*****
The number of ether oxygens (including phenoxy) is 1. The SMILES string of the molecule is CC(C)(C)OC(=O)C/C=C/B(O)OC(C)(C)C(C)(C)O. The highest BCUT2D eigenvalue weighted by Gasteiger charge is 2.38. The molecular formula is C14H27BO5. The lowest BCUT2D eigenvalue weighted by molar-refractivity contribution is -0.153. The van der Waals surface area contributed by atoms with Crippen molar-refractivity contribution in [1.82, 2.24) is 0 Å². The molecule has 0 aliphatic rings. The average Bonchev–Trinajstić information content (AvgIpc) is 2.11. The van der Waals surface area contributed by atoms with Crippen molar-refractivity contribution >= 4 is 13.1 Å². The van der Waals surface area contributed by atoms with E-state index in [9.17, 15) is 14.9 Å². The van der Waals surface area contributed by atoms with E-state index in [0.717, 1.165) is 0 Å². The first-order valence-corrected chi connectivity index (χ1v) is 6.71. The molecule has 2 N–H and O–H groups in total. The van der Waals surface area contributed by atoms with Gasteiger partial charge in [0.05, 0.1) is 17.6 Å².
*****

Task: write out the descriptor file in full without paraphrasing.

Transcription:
The number of ether oxygens (including phenoxy) is 1. The SMILES string of the molecule is CC(C)(C)OC(=O)C/C=C/B(O)OC(C)(C)C(C)(C)O. The highest BCUT2D eigenvalue weighted by Gasteiger charge is 2.38. The molecular formula is C14H27BO5. The lowest BCUT2D eigenvalue weighted by molar-refractivity contribution is -0.153. The van der Waals surface area contributed by atoms with Crippen molar-refractivity contribution in [1.82, 2.24) is 0 Å². The molecule has 0 aliphatic rings. The average Bonchev–Trinajstić information content (AvgIpc) is 2.11. The van der Waals surface area contributed by atoms with Crippen molar-refractivity contribution >= 4 is 13.1 Å². The van der Waals surface area contributed by atoms with E-state index in [9.17, 15) is 14.9 Å². The van der Waals surface area contributed by atoms with E-state index in [0.717, 1.165) is 0 Å². The first-order valence-corrected chi connectivity index (χ1v) is 6.71. The molecule has 2 N–H and O–H groups in total. The van der Waals surface area contributed by atoms with Gasteiger partial charge in [0.05, 0.1) is 17.6 Å².